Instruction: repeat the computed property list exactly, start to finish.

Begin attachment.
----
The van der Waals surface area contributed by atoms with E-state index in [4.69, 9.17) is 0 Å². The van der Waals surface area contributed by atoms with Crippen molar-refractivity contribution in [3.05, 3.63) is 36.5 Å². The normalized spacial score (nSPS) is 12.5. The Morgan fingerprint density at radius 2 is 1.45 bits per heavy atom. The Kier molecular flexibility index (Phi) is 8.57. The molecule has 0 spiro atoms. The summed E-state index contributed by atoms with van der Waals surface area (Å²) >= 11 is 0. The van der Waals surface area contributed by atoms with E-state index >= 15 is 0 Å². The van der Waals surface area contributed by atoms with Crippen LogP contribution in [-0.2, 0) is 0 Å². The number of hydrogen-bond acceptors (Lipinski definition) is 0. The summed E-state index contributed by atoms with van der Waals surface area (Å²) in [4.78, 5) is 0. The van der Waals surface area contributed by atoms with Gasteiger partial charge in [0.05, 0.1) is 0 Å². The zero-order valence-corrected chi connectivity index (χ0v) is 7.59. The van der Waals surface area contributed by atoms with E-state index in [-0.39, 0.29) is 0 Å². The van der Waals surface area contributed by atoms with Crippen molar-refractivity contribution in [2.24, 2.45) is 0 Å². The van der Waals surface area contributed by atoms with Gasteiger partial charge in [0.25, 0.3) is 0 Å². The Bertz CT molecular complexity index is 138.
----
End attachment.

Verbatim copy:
The van der Waals surface area contributed by atoms with E-state index in [4.69, 9.17) is 0 Å². The van der Waals surface area contributed by atoms with Crippen molar-refractivity contribution in [3.05, 3.63) is 36.5 Å². The normalized spacial score (nSPS) is 12.5. The Morgan fingerprint density at radius 2 is 1.45 bits per heavy atom. The Kier molecular flexibility index (Phi) is 8.57. The molecule has 0 spiro atoms. The summed E-state index contributed by atoms with van der Waals surface area (Å²) >= 11 is 0. The van der Waals surface area contributed by atoms with E-state index >= 15 is 0 Å². The van der Waals surface area contributed by atoms with Crippen LogP contribution in [-0.2, 0) is 0 Å². The number of hydrogen-bond acceptors (Lipinski definition) is 0. The summed E-state index contributed by atoms with van der Waals surface area (Å²) in [4.78, 5) is 0. The van der Waals surface area contributed by atoms with Gasteiger partial charge in [0.05, 0.1) is 0 Å². The zero-order valence-corrected chi connectivity index (χ0v) is 7.59. The van der Waals surface area contributed by atoms with E-state index in [-0.39, 0.29) is 0 Å². The van der Waals surface area contributed by atoms with Crippen molar-refractivity contribution in [2.24, 2.45) is 0 Å². The van der Waals surface area contributed by atoms with Gasteiger partial charge in [0.25, 0.3) is 0 Å². The Bertz CT molecular complexity index is 138.